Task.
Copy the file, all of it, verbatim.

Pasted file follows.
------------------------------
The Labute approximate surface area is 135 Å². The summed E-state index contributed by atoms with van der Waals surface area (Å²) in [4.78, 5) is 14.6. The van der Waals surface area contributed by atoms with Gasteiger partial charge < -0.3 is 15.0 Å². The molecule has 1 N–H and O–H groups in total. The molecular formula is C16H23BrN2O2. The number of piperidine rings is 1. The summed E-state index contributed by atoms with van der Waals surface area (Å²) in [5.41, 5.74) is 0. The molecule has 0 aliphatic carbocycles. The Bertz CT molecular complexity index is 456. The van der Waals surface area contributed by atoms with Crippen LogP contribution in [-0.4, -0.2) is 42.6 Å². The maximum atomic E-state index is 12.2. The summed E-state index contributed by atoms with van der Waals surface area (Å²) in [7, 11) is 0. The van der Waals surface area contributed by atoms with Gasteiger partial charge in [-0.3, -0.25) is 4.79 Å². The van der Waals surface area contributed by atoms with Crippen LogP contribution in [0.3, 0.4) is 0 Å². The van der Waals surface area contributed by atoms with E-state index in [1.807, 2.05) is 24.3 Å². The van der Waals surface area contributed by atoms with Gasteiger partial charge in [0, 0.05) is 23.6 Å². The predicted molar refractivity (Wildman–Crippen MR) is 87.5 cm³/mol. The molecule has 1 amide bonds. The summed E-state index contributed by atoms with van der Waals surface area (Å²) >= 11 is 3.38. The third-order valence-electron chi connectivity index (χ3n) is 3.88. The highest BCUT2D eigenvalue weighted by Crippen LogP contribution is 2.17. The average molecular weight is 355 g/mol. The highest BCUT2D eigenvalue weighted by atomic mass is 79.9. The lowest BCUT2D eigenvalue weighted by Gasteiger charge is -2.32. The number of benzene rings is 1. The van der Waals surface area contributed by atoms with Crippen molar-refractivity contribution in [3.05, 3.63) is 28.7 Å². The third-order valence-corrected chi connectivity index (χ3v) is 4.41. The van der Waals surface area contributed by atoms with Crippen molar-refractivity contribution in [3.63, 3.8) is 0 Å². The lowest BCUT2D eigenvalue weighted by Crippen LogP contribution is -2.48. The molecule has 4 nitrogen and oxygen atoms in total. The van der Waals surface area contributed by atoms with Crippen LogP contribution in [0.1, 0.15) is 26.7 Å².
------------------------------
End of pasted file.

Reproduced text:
The Labute approximate surface area is 135 Å². The summed E-state index contributed by atoms with van der Waals surface area (Å²) in [4.78, 5) is 14.6. The van der Waals surface area contributed by atoms with Gasteiger partial charge < -0.3 is 15.0 Å². The molecule has 1 N–H and O–H groups in total. The molecular formula is C16H23BrN2O2. The number of piperidine rings is 1. The summed E-state index contributed by atoms with van der Waals surface area (Å²) in [5.41, 5.74) is 0. The molecule has 0 aliphatic carbocycles. The Bertz CT molecular complexity index is 456. The van der Waals surface area contributed by atoms with Crippen LogP contribution in [-0.4, -0.2) is 42.6 Å². The maximum atomic E-state index is 12.2. The summed E-state index contributed by atoms with van der Waals surface area (Å²) in [7, 11) is 0. The van der Waals surface area contributed by atoms with Gasteiger partial charge in [-0.3, -0.25) is 4.79 Å². The van der Waals surface area contributed by atoms with Crippen LogP contribution in [0.3, 0.4) is 0 Å². The van der Waals surface area contributed by atoms with E-state index in [1.807, 2.05) is 24.3 Å². The van der Waals surface area contributed by atoms with Gasteiger partial charge in [0, 0.05) is 23.6 Å². The predicted molar refractivity (Wildman–Crippen MR) is 87.5 cm³/mol. The molecule has 1 amide bonds. The summed E-state index contributed by atoms with van der Waals surface area (Å²) >= 11 is 3.38. The third-order valence-electron chi connectivity index (χ3n) is 3.88. The highest BCUT2D eigenvalue weighted by Crippen LogP contribution is 2.17. The average molecular weight is 355 g/mol. The highest BCUT2D eigenvalue weighted by atomic mass is 79.9. The lowest BCUT2D eigenvalue weighted by Gasteiger charge is -2.32. The number of benzene rings is 1. The van der Waals surface area contributed by atoms with Crippen molar-refractivity contribution in [3.05, 3.63) is 28.7 Å². The third-order valence-corrected chi connectivity index (χ3v) is 4.41. The van der Waals surface area contributed by atoms with Crippen molar-refractivity contribution in [3.63, 3.8) is 0 Å². The lowest BCUT2D eigenvalue weighted by Crippen LogP contribution is -2.48. The molecule has 4 nitrogen and oxygen atoms in total. The van der Waals surface area contributed by atoms with Crippen LogP contribution in [0.1, 0.15) is 26.7 Å².